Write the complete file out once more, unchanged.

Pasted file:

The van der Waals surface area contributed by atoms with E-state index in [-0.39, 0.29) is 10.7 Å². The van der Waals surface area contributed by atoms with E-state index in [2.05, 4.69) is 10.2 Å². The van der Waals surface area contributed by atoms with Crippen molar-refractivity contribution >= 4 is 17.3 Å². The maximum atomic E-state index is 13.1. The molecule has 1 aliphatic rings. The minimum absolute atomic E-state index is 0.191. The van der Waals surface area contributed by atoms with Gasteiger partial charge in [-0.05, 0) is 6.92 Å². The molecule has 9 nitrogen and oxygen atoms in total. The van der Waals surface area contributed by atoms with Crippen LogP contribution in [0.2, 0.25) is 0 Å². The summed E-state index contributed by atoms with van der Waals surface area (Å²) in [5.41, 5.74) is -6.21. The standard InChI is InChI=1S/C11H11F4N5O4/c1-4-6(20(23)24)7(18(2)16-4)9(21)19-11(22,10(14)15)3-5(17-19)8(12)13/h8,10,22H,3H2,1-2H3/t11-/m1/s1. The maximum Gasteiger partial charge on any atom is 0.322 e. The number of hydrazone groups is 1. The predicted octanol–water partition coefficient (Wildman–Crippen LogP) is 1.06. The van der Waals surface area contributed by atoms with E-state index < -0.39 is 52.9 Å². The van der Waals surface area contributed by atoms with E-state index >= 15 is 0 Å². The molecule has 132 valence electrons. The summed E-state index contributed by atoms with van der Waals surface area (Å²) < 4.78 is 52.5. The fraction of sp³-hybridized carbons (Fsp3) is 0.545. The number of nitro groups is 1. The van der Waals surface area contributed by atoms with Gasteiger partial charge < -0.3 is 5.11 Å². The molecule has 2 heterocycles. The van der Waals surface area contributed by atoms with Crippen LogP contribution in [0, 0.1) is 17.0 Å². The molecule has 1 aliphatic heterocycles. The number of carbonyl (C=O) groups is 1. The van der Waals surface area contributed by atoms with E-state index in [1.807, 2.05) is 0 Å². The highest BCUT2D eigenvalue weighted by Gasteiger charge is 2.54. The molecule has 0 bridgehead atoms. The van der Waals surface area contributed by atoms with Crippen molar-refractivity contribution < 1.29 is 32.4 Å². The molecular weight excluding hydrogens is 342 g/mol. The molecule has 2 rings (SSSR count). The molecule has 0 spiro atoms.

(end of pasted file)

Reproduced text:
The van der Waals surface area contributed by atoms with E-state index in [-0.39, 0.29) is 10.7 Å². The van der Waals surface area contributed by atoms with E-state index in [2.05, 4.69) is 10.2 Å². The van der Waals surface area contributed by atoms with Crippen molar-refractivity contribution >= 4 is 17.3 Å². The maximum atomic E-state index is 13.1. The molecule has 1 aliphatic rings. The minimum absolute atomic E-state index is 0.191. The van der Waals surface area contributed by atoms with Gasteiger partial charge in [-0.05, 0) is 6.92 Å². The molecule has 9 nitrogen and oxygen atoms in total. The van der Waals surface area contributed by atoms with Crippen LogP contribution in [0.2, 0.25) is 0 Å². The summed E-state index contributed by atoms with van der Waals surface area (Å²) in [5.41, 5.74) is -6.21. The standard InChI is InChI=1S/C11H11F4N5O4/c1-4-6(20(23)24)7(18(2)16-4)9(21)19-11(22,10(14)15)3-5(17-19)8(12)13/h8,10,22H,3H2,1-2H3/t11-/m1/s1. The maximum Gasteiger partial charge on any atom is 0.322 e. The number of hydrazone groups is 1. The predicted octanol–water partition coefficient (Wildman–Crippen LogP) is 1.06. The van der Waals surface area contributed by atoms with E-state index < -0.39 is 52.9 Å². The van der Waals surface area contributed by atoms with E-state index >= 15 is 0 Å². The molecule has 132 valence electrons. The summed E-state index contributed by atoms with van der Waals surface area (Å²) < 4.78 is 52.5. The fraction of sp³-hybridized carbons (Fsp3) is 0.545. The number of nitro groups is 1. The van der Waals surface area contributed by atoms with Gasteiger partial charge < -0.3 is 5.11 Å². The molecule has 2 heterocycles. The van der Waals surface area contributed by atoms with Crippen LogP contribution in [0, 0.1) is 17.0 Å². The molecule has 1 aliphatic heterocycles. The number of carbonyl (C=O) groups is 1. The van der Waals surface area contributed by atoms with E-state index in [1.807, 2.05) is 0 Å². The highest BCUT2D eigenvalue weighted by Gasteiger charge is 2.54. The molecule has 0 bridgehead atoms. The van der Waals surface area contributed by atoms with Crippen molar-refractivity contribution < 1.29 is 32.4 Å². The molecular weight excluding hydrogens is 342 g/mol. The molecule has 2 rings (SSSR count). The molecule has 0 spiro atoms.